As the summer winds down, I’d like to take stock of the season so far, with a look at some of the biggest surprises and expectations. Let’s start with this year’s big surprise
• Without question, the biggest shocker is that the Texas Rangers are still in contention for the American League West crown, as well as for the wild card. As they play to a level unseen during the Alex Rodriguez era, the Rangers are proving that baseball teams reflect the sum of their parts, not a simple tally of individual ability.
Interestingly, Rodriguez’s stats (.289, 141 hits, 17 doubles, 32 home runs, 78 RBIs, 91 runs) are almost identical to those of the man for whom he was traded to New York, Alfonso Soriano (.282, 151 hits, 28 doubles, 24 homers, 79 RBIs, 67 runs). The Rangers’ team batting average is fractionally higher than that of the Yankees (.269 to .268), and their ERA is lower (4.48 to 4.59). Nobody in their right mind ever thought they’d be comparing Texas with New York as the season headed toward its final mont
• That the St. Louis Cardinals have the best record in the majors, five games better than next-best New York, is less surprising than the fact that nobody foresaw it. Pre-season observers were too distracted by St. Louis’ rivals in the National League Central Division, in particular the Cubs’ signing of pitcher Greg Maddux and Houston’s acquisition of pitchers Andy Pettitte and Roger Clemens. Clemens has been spectacular (14-4, 3.08, 172 strikeouts) and is a legitimate contender for the Cy Young Award. Pettitte, unfortunately, has been dogged by injuries. And though Maddux has won 12 games, including his milestone 300th, he is now a six-inning pitcher. His 3.86 ERA is higher than the Cards’ team average (3.74). St. Louis, on the other hand, has three 30-home-run, 100-RBI guys in Scott Rolen, Albert Pujols and Jim Edmonds, as well as what is probably the most solid defence in baseball. And, in a move reminiscent of the Roadrunner turning on the afterburners to elude the pursuing coyote, the Cards’ acquisition of Larry Walker at the trade deadline effectively left Chicago in their dust.
• Atlanta was supposed to have passed its best-before date by now, but the Braves just won’t fade quietly into that dark night. With a 75-54 (.581) record, they dominate their division. For all their consistent failure in the post-season over the last decade, the Braves are dominant over the long haul. The ultimate irony would be for them to finally win another World Series.
The conventional wisdom is to favour the team with the best four-man rotation in a best-of-seven series. This made Atlanta a perennial favourite when they boasted pitchers Maddux, Tom Glavine and John Smoltz in their prime. Now without a roster of Cy Young aces, maybe they’ll defy what passes for wisdom and add to a great legacy that has been unfairly tainted by the failure to amass championships.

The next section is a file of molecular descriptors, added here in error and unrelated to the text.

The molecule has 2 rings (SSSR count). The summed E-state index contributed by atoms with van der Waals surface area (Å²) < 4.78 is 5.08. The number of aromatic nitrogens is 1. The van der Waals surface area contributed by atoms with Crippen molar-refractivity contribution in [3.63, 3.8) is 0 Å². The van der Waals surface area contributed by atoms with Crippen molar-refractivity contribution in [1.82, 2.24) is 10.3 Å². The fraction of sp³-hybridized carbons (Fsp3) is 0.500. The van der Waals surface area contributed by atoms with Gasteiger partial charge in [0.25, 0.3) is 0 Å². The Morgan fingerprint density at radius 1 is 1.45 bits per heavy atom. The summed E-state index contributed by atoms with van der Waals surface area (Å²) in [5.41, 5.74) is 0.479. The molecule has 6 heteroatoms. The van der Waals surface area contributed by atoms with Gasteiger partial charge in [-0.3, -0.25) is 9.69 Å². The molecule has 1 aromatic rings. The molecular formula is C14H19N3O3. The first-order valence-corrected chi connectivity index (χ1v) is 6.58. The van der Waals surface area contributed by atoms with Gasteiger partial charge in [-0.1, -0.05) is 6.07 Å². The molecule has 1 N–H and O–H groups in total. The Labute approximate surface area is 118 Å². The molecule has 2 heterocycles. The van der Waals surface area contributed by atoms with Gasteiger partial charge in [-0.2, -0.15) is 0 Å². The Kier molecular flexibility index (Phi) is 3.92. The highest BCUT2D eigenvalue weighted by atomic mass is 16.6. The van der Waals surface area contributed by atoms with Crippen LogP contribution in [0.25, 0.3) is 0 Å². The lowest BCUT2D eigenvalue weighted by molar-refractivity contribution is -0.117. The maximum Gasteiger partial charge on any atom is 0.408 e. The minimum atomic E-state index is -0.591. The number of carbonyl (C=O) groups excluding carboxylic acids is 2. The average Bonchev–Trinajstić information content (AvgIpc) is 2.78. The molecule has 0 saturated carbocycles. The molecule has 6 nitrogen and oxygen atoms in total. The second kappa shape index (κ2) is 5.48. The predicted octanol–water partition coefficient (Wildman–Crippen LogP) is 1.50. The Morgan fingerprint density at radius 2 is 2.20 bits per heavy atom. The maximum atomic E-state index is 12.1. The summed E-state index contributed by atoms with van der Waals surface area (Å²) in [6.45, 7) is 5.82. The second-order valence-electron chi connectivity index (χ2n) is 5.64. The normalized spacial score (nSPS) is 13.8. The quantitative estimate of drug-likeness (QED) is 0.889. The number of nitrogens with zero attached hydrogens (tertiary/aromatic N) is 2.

And what of this season’s great expectations?
• Everyone thought that the Yankees would be in first, of course. Did you really think the Red Sox weren’t cursed? The AL East’s divisional theme song ought to be “Anything You Can Do, I Can Do Better.” Even with a pitching staff decimated by injury (Kevin Brown and Mike Mussina) and a former MVP who’s been on and off the bench all year due to illness (Jason Giambi), the Bronx Bombers are, well, the Bronx Bombers. Perhaps what drives them is that no team suffers greater consequences from losing. The Gotham press is omnipresent and cruel, the fans are uncompromising, and the owner’s slash-and-burn policy quickly sends underachievers packing.
• As predicted, age has finally ground Seattle and Arizona down to the bottom of their divisions. Both will have to succumb to rebuilding programs and the painfully slow process of reinventing themselves.
• Lastly, what of the expectation that a demoralized and homeless Expos franchise would play out its long farewell with less dignity than Cher? A year ago, when it first appeared certain they were bound to leave Montreal, the Expos at least had the opportunity to publish a retrospective yearbook and honour some of their best-loved alumni with bobble head dolls. The 2004 season, on the other hand, has been an anticlimax with no commemoration of glories past. Fitting, I suppose, that this last season coincides with the tenth anniversary of the star-crossed season when a players’ strike resulted in the cancellation of the World Series and the negation of Montreal’s best record in the majors. Would today’s situation be any different if a championship banner hung over Olympic Stadium? We can only sigh and speculate. Maybe . . .
Tod Hoffman is watching the 2004 Major League Baseball season from the stands of the “Big O” in Montreal. The Baseball Notebook appears every second Tuesday.